Skip to main content

Exploring the secret life of Perth reptiles

News story

A Curtin University PhD candidate is using GPS tracking technology to track dugites and bobtails across Perth suburbs to find out how urbanisation affects them.


After successfully fundraising more than $6,000 through a crowdsourcing campaign, PhD student Ashleigh Wolfe of the Department of Environment and Agriculture is currently tracking four bobtails and one dugite. She will increase this to ten bobtails and 20 dugites within the year, looking to see whether urban reptiles are able to adapt to changes in diet, habitat and behaviour compared to rural reptiles.

“Perth is a rapidly-growing city, and suburban backyards are becoming increasingly important to Perth’s wildlife, with snakes and lizards commonly found in unkempt gardens or eating spring blossoms,” Ms Wolfe said.

“Most people care about the lizards and snakes, and either let them live in the backyard or relocate them to nearby bushland. While we’d like to think relocated reptiles live a happy life in their new-found bush homes, it is possible they go straight back to a backyard where food and shelter are easy to come by.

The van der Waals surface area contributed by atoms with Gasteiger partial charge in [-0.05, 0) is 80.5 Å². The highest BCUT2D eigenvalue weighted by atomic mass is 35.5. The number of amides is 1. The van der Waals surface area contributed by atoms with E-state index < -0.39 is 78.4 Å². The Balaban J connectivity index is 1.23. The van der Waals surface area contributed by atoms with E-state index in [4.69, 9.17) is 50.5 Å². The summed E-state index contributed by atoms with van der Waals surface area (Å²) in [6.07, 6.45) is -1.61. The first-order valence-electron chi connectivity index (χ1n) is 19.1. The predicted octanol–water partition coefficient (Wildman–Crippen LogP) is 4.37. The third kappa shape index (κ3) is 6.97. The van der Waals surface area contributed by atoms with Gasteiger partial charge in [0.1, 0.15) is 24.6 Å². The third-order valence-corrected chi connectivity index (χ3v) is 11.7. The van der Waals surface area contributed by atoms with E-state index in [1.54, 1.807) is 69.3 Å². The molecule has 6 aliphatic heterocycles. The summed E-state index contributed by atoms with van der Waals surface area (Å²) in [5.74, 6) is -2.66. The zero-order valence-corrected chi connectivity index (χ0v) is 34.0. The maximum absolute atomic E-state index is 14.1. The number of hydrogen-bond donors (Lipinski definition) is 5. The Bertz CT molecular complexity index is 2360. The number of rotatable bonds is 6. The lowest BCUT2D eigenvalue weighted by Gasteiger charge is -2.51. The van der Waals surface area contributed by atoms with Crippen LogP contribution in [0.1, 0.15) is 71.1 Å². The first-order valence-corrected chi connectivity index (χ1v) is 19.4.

“One of the bobtails I’m tracking in Lake Richmond, Rockingham, spends about half of his time in a caravan park neighbouring the bushland that I caught him in. He enjoys sleeping under the caravans and then going for long walks out to the lake’s edge.

“Meanwhile, a bobtail in Stirling spends most of her time hanging around one patch of bush, but then one day she decided to walk about 200m away and cool down on a particularly hot day in a fox hole, having a nice little nap – thankfully, the fox did not return before I removed her.”

As well as GPS tracking, Ms Wolfe is also conducting behavioural analyses, which involves measuring behavioural responses of the bobtails and snakes when approached, such as noting if the animals stay still, try to run away, or try to attack her.

Ashleigh Wolfe holding a bobtail

She said she will also be asking the general public about their encounters with reptiles this past spring and summer.

“It will be really interesting comparing my results with the anecdotes of everyday people. The idea of this study is to see how people perceive reptiles in Perth, and what responses people have to them,” she said.

Ms Wolfe will be carrying out many other projects related to reptile behaviour, among them a citizen science project called #CurtinBobtails, where anyone who spots a bobtail at Curtin University is encouraged to take a photo and upload to social media. Ms Wolfe will then be able to track the animals by comparing photos using photo recognition software and noting down where the photos were taken.